Logistically integrating 3D printing for jigs and fixture production involves planning ahead to ensure seamless vertical operations integration. While opting to increase self-reliance by keeping jigs and fixtures in-house versus outsourcing can bring significant savings in both costs and time, the move also necessitates additional initial expenditure. This backward integration can affect a company’s long-term flexibility if not adequately prepared. If strategized effectively, the investment is more than made up for with the return. Rellan Martinán Martinez of Nissan in Barcelona, Spain reported in 2014 that the automobile plant was spending 20 times more in outsourcing than by turning in-house to 3D print the parts they needed (Schwaar).
While 3D printing jigs and fixtures is often better compared to traditional methods, it's not always the case. The below considerations should help you decide if this if it's the right option for you
Complexity of product
While the innate process of 3D printing a product in layers allows for more complex products to be printed directly with minimization of waste and simultaneous precision, the method reaches its limits with intricate pieces. The manufacturing of very complex products is better served with traditional manufacturing methods that have a history of development specific to producing particular types of products. For products that have a high degree of complexity without being very intricate, additive manufacturing can eliminate additional processes such as forging and joining, essentially providing the production of complex products “free of cost.” The low complexity of jigs and fixtures makes it an ideal product for utilization in additive manufacturing.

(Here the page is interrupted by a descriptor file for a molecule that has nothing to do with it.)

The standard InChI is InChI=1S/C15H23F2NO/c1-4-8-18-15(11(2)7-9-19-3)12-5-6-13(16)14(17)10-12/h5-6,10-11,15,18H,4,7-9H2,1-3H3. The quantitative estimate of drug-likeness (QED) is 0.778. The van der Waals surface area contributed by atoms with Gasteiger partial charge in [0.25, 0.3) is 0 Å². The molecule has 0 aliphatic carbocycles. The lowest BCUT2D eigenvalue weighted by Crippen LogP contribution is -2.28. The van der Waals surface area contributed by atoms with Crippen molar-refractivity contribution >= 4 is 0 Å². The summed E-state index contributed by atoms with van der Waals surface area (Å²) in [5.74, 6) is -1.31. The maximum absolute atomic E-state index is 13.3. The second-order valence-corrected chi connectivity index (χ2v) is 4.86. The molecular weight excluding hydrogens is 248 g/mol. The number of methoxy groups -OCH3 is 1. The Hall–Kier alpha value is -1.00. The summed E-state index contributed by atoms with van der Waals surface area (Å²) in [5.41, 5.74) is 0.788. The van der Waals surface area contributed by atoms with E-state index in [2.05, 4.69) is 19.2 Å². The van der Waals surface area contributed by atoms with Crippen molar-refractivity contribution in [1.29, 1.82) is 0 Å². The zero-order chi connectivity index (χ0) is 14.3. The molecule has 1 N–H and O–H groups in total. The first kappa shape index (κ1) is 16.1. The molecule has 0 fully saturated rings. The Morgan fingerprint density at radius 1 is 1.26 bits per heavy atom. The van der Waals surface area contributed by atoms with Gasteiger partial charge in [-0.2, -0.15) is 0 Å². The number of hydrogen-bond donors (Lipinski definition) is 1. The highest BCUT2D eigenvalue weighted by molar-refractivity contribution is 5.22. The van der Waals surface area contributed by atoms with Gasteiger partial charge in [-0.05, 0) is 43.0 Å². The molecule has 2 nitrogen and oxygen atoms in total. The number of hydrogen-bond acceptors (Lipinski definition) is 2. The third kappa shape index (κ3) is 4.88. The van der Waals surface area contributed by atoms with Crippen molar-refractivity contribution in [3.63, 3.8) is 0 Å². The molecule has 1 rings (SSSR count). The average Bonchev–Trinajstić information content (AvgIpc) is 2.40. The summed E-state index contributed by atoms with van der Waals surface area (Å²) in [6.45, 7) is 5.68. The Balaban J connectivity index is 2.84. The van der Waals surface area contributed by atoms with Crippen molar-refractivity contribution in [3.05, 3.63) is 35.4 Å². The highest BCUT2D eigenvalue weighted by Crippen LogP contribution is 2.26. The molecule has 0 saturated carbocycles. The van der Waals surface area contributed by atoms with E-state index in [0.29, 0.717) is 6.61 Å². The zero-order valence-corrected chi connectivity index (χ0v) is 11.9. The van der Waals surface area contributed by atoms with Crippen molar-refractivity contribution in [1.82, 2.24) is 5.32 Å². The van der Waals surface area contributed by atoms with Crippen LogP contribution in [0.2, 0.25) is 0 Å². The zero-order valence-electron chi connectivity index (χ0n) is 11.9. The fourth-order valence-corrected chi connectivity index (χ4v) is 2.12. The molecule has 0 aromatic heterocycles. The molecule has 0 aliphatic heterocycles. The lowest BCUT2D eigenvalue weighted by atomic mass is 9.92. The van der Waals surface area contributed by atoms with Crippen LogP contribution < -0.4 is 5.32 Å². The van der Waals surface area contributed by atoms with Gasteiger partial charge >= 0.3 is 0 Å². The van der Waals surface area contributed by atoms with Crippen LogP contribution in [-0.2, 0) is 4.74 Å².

The agility of the process of 3D printing lends itself to effectively producing custom products. Quick iteration and editing at any point during the design and manufacturing process make pivoting in a design concept simple.
The limitations of 3D printing at its current stage of maturity make it less ideal for the large-scale manufacturing of more complex products.
The availability of materials specific to printing jigs and fixtures has evolved and expanded to ensure increasingly higher-quality end products. Typically, 3D printing utilizes a range of materials including molten material, liquid resin, and discrete particles, among others, which are often combined in 3D printing. Below are highlighted a few of the most common materials in 3D printing jigs and fixtures.
ABS (Acrylonitrile butadiene styrene)
Typically the most popular product for 3D printing, ABS is also the material of choice for jigs and fixtures production. This is due to the overall durability and strength as well as low cost. Cooling, when printed, is not recommended due to the high melting point that can warp the material when cooled suddenly.
Nylon exhibits high ductility and durability ideal for producing responsive prototypes. Its heat resistance as well as toughness with partial flexibility make it ideal for snap-fit components. This material is more expensive than ABS.